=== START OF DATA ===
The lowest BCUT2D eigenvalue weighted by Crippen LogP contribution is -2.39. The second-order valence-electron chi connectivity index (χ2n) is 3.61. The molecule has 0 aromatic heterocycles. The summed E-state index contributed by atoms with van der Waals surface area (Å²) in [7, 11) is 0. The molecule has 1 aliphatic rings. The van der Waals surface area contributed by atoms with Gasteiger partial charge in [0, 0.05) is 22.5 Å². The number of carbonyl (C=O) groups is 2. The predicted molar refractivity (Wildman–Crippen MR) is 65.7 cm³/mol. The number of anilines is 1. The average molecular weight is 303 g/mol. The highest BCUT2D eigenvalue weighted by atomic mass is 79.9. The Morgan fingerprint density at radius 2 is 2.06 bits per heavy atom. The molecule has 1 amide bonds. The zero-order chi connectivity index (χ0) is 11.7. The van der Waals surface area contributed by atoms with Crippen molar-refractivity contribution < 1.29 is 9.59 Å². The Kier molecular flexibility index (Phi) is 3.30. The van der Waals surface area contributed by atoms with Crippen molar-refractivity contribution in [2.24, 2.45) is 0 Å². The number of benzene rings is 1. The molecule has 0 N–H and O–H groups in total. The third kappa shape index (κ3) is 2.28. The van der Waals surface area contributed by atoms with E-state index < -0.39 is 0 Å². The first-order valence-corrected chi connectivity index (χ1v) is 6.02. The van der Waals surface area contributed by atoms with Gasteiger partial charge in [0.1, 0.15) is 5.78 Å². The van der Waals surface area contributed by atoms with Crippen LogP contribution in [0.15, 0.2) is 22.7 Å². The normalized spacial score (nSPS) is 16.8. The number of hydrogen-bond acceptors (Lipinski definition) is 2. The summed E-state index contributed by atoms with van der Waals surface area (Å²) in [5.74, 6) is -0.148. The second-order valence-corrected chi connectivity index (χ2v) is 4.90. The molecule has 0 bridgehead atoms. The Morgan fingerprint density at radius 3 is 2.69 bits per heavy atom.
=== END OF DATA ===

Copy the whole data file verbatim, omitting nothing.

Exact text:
The lowest BCUT2D eigenvalue weighted by Crippen LogP contribution is -2.39. The second-order valence-electron chi connectivity index (χ2n) is 3.61. The molecule has 0 aromatic heterocycles. The summed E-state index contributed by atoms with van der Waals surface area (Å²) in [7, 11) is 0. The molecule has 1 aliphatic rings. The van der Waals surface area contributed by atoms with Gasteiger partial charge in [0, 0.05) is 22.5 Å². The number of carbonyl (C=O) groups is 2. The predicted molar refractivity (Wildman–Crippen MR) is 65.7 cm³/mol. The number of anilines is 1. The average molecular weight is 303 g/mol. The highest BCUT2D eigenvalue weighted by atomic mass is 79.9. The Morgan fingerprint density at radius 2 is 2.06 bits per heavy atom. The molecule has 1 amide bonds. The zero-order chi connectivity index (χ0) is 11.7. The van der Waals surface area contributed by atoms with Crippen molar-refractivity contribution < 1.29 is 9.59 Å². The Kier molecular flexibility index (Phi) is 3.30. The van der Waals surface area contributed by atoms with Crippen molar-refractivity contribution in [2.24, 2.45) is 0 Å². The number of benzene rings is 1. The molecule has 0 N–H and O–H groups in total. The third kappa shape index (κ3) is 2.28. The van der Waals surface area contributed by atoms with E-state index < -0.39 is 0 Å². The first-order valence-corrected chi connectivity index (χ1v) is 6.02. The van der Waals surface area contributed by atoms with Gasteiger partial charge in [0.1, 0.15) is 5.78 Å². The van der Waals surface area contributed by atoms with Crippen LogP contribution in [0.15, 0.2) is 22.7 Å². The normalized spacial score (nSPS) is 16.8. The number of hydrogen-bond acceptors (Lipinski definition) is 2. The summed E-state index contributed by atoms with van der Waals surface area (Å²) in [5.74, 6) is -0.148. The second-order valence-corrected chi connectivity index (χ2v) is 4.90. The molecule has 0 bridgehead atoms. The Morgan fingerprint density at radius 3 is 2.69 bits per heavy atom.